The Fit Is Go

Thanks to the constant clicking through from one page to another on this very intertubes, some savvy marketers are introducing condensed versions of programming and advertising that lets viewers get their fix without taxing their diminished attention spans.
According to The New York Times, Honda is teaming up with Sony Pictures Television to help launch the Minisode Network—a series of re-edited TV classics like “Charlie’s Angels,” “The Facts of Life,” “Fantasy Island” and “Who’s the Boss.” The minisodes are not intended as pastiches or excerpts; they are edited carefully so the plots can be followed from beginning to end in an intertube-friendly 4-to-6 minutes.
Plans call for the contents of the Minisode Network to eventually be available on mobile devices like cellphones.
Here’s a sample program for your viewing pleasure.

About David Burn

Co-founder and editor of AdPulp. I wrote my first ad for a political candidate when I was 17 years old. She won her race and I felt the seductive power of advertising for the first time. I worked for seven agencies in five states before launching my own practice in 2009. Today, I am head of brand strategy and creative at Bonehook in Portland, Oregon.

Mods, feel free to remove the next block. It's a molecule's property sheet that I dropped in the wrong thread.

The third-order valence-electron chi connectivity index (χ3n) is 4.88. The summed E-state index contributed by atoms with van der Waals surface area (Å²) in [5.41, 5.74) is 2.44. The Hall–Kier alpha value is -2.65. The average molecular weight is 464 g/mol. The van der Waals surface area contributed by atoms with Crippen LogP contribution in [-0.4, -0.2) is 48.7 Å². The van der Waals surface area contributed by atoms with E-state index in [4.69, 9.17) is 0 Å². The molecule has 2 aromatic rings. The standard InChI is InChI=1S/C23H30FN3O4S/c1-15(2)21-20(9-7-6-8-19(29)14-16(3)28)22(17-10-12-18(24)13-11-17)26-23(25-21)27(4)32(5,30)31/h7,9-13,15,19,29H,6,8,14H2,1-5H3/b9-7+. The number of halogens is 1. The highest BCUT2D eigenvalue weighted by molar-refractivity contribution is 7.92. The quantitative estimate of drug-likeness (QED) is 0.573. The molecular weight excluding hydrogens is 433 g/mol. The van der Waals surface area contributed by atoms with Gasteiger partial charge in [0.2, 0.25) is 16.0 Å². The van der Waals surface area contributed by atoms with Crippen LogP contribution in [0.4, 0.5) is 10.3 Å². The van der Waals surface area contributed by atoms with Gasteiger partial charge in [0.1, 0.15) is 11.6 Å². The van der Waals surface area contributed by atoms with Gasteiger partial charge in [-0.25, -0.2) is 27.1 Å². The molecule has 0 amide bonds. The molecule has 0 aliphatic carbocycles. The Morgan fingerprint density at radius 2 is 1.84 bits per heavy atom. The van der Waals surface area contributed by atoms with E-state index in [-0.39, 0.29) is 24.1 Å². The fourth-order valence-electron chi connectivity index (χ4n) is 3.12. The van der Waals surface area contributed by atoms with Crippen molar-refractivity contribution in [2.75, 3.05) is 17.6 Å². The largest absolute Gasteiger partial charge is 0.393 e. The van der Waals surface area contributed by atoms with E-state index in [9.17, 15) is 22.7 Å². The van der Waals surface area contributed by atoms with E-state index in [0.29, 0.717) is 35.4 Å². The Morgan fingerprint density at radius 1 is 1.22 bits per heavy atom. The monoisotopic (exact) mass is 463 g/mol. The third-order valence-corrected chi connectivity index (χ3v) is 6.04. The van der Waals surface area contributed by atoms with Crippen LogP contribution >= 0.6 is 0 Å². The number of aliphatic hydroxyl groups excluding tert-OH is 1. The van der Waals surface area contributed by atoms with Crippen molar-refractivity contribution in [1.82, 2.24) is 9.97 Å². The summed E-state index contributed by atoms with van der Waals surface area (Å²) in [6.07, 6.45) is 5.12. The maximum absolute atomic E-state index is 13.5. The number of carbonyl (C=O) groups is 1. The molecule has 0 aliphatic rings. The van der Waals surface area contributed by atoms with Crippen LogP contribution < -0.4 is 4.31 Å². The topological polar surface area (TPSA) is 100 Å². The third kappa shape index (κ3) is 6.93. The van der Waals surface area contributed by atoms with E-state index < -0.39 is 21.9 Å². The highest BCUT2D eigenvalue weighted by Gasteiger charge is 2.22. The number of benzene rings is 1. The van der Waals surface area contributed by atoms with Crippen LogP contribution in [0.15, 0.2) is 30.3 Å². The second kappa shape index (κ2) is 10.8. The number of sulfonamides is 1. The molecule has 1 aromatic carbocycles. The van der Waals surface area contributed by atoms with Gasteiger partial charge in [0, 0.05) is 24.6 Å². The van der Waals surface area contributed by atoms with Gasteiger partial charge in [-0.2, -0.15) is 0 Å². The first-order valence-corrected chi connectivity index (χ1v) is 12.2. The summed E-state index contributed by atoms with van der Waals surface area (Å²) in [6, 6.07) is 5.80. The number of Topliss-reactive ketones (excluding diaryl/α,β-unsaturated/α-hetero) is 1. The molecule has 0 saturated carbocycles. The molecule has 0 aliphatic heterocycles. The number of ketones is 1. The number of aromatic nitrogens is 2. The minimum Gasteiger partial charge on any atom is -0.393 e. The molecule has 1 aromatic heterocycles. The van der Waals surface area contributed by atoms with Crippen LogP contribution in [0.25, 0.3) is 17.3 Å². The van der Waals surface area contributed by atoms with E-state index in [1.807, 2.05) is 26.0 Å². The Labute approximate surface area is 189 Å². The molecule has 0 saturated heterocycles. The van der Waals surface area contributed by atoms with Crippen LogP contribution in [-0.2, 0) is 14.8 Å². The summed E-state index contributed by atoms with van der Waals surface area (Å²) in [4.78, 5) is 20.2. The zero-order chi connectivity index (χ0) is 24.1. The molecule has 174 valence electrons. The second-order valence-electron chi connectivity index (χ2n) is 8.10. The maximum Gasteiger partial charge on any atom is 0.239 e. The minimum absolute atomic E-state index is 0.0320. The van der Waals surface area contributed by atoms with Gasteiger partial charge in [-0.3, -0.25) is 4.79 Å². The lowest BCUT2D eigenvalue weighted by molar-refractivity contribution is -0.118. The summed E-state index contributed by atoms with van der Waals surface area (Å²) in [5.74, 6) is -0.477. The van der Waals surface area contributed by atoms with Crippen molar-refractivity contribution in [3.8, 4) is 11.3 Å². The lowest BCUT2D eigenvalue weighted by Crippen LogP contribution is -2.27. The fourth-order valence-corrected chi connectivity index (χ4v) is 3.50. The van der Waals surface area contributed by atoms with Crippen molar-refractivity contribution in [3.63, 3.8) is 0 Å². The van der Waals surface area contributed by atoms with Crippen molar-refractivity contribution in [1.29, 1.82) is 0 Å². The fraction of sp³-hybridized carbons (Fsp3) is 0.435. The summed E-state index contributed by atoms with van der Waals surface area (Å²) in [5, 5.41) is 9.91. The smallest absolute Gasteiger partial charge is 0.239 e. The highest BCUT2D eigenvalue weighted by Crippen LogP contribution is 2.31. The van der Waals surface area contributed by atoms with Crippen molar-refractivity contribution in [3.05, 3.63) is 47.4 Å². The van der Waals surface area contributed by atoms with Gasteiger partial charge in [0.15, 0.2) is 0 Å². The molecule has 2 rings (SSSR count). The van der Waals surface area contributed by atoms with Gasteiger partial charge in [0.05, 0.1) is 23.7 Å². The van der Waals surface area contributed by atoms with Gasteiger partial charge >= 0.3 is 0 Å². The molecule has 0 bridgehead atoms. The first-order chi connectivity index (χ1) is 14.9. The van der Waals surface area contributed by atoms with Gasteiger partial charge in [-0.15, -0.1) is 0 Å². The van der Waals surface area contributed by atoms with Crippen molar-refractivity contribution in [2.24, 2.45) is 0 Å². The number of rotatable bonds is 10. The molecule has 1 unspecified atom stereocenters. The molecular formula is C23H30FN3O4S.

1. Or-not-so-Well says:

    I hate, hate, hate to be the guy that points the finger and shouts “1984!” at a thing like this, but in all honesty, this is scary. Re-edited versions of the past? Scaled down to our liking? Do our “diminished attention spans” really need to be indulged more? Have we come to this? “I can’t bear *twenty* *friggin’* *minutes* of ‘Charlie’s Angels,’ but I’ll gladly watch it in six if I can see the happy ending.”
    But, you might say, who cares about cutting down a steaming pile of s*** like “Fantasy Island” for some idle internet watching? No one, I guess. But what happens when they begin cutting down History Channel shows, or god forbid, the news? Wait! The news already IS a friggin’ Minisode! Argh! :tinfoilhat:

  2. I think your response is legit. The fact that new media is contributing to attention deficits is a serious issue. I know there’s no stopping the onslaught, but I think we’ll eventually be looking at a massive unplugging (if we fail to find the right balance). The fact that The Four-Hour Work Week became an instant best seller is a good indication that people are drowning in email and other modern-day demands on their time and attention. I do think Honda and Sony are smart to play to this by offering minis, but there’s something cynical about it.